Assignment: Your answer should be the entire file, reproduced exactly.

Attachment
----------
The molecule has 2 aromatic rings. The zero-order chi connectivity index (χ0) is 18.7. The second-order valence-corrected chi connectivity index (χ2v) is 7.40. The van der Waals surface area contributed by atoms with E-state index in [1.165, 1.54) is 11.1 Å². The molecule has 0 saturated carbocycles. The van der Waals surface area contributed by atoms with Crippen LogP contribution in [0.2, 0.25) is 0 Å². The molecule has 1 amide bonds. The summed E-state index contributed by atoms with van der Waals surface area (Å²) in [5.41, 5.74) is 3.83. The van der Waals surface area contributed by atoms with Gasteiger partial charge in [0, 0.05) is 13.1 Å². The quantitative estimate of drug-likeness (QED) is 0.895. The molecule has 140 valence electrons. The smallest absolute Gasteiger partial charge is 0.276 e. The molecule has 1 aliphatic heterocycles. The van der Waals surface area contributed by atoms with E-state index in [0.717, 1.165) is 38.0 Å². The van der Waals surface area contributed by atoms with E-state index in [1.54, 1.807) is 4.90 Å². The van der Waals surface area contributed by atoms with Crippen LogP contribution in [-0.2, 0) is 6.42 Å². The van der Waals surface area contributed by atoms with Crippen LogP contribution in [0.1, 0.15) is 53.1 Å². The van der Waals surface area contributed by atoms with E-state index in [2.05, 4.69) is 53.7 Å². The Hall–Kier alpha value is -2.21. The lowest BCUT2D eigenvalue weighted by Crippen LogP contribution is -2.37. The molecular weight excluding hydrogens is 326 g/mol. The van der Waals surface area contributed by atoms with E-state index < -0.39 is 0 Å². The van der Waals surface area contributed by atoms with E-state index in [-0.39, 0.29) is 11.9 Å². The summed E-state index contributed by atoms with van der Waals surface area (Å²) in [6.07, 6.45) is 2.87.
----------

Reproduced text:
The molecule has 2 aromatic rings. The zero-order chi connectivity index (χ0) is 18.7. The second-order valence-corrected chi connectivity index (χ2v) is 7.40. The van der Waals surface area contributed by atoms with E-state index in [1.165, 1.54) is 11.1 Å². The molecule has 0 saturated carbocycles. The van der Waals surface area contributed by atoms with Crippen LogP contribution in [0.2, 0.25) is 0 Å². The molecule has 1 amide bonds. The summed E-state index contributed by atoms with van der Waals surface area (Å²) in [5.41, 5.74) is 3.83. The van der Waals surface area contributed by atoms with Gasteiger partial charge in [0, 0.05) is 13.1 Å². The quantitative estimate of drug-likeness (QED) is 0.895. The molecule has 140 valence electrons. The smallest absolute Gasteiger partial charge is 0.276 e. The molecule has 1 aliphatic heterocycles. The van der Waals surface area contributed by atoms with E-state index in [0.717, 1.165) is 38.0 Å². The van der Waals surface area contributed by atoms with E-state index in [1.54, 1.807) is 4.90 Å². The van der Waals surface area contributed by atoms with Crippen LogP contribution in [-0.2, 0) is 6.42 Å². The van der Waals surface area contributed by atoms with Crippen LogP contribution in [0.1, 0.15) is 53.1 Å². The van der Waals surface area contributed by atoms with E-state index in [2.05, 4.69) is 53.7 Å². The Hall–Kier alpha value is -2.21. The lowest BCUT2D eigenvalue weighted by Crippen LogP contribution is -2.37. The molecular weight excluding hydrogens is 326 g/mol. The van der Waals surface area contributed by atoms with E-state index < -0.39 is 0 Å². The van der Waals surface area contributed by atoms with E-state index in [-0.39, 0.29) is 11.9 Å². The summed E-state index contributed by atoms with van der Waals surface area (Å²) in [6.07, 6.45) is 2.87.